As a law student at Tulane University, Wainwright argued a case before the Supreme Court of the United States.

Steve Wainwright is a formidable man, not to be overlooked in the saga of the making of Marvin Hagler, champion. He has been the driving force in guiding Marvin to big money matches.

Many people in boxing have met the fun-loving, relaxed Wainwright in camp or at a hotel before or after the big fight. He is congenial and he is fun. But he’s all business behind his office desk or in negotiation for “Marvelous Marvin”, as he always insists Hagler be called.

After Wainwright entered the picture in 1978, Hagler stopped the former European champion Kevin Finnegan on cuts; beat Bennie Briscoe; separated the highly-regarded 1972 Olympic champion, Ray Seales, from his senses in less than a round in 1979; and was a big hit on national television with an eight-round kayo over Argentina’s Norbert Cabrera in June, 1979 in Monte Carlo.

Remembered is the night of June 30, with the Mediterranean on one side of the outdoor arena forming a background beautifully contrasting with nearby mountains, and the applause of the mostly French speaking crowd, among them Prince Rainier of Monaco.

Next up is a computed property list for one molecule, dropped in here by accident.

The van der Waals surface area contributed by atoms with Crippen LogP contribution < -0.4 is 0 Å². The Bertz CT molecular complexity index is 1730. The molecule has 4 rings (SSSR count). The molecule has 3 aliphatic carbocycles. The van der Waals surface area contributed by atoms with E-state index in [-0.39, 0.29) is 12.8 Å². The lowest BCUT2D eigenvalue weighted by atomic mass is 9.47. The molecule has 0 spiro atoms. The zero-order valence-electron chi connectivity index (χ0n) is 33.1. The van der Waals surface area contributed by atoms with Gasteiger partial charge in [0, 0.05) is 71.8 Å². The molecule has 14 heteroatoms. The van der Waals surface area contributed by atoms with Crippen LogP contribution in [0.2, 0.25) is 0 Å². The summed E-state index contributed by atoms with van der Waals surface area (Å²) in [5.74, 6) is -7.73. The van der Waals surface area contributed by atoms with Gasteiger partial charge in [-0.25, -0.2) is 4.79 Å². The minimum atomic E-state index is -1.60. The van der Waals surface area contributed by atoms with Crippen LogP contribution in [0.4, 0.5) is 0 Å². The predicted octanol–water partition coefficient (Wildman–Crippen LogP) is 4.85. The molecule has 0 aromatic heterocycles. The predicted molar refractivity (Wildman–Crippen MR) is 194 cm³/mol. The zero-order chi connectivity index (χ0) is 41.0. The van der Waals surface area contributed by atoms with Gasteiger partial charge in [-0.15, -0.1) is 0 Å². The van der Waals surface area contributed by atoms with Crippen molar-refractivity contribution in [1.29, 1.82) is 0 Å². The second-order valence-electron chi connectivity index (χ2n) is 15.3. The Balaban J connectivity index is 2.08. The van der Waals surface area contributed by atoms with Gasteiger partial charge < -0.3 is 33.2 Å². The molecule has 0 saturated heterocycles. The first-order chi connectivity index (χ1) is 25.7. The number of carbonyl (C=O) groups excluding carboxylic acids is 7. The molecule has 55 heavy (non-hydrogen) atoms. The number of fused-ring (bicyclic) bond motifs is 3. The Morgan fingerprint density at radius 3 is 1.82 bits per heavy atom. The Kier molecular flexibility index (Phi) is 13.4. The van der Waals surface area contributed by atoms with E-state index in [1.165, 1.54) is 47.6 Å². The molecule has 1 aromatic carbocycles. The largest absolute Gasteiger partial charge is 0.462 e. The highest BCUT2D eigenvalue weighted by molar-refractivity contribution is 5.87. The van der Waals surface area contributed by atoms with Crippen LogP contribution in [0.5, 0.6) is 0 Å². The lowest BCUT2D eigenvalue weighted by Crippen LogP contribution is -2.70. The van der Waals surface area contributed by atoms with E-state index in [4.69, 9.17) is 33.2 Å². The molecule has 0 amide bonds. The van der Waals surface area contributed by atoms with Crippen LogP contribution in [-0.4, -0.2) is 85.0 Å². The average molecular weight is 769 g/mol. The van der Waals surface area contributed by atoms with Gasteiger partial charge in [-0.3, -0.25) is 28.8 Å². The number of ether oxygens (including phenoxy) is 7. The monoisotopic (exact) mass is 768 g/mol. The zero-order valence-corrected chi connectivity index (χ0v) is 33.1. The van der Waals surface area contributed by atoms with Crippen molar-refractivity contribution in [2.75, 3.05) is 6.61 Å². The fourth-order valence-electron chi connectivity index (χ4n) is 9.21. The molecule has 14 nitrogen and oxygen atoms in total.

Five months later Hagler got his crack at the middleweight crown. But after 15 hard rounds with Vito Antuofermo, the verdict was a draw and Antuofermo was still champion.

“It was the biggest disappointment of my life,” Hagler said of the decision. “I was crushed. Now, I think it was a blessing in disguise. You know, I pray a lot and it makes me feel good.

“I think now there had to be a broader plan. Maybe I wasn’t ready to be champion then. I really don’t know how I would have behaved as champion at the time.”

Hagler’s own motivating slogans like: “Destroy and destruction” or “Tear down brock walls of resistance” stoke the fires of fury that lie just beneath the surface of this man.

Marvin, with his intense, glowing eyes; the shaved skull, and the goatee, sometimes looks like the leader of a satanic cult.

Yet, outside the ring, in repose, it comes as a surprise to many meeting him for the first time how pleasant, gracious and cultured this fierce-looking man can be.

Like any proud father he’ll tell you all about his baby daughter, Monique, who was born on February 17, 1982.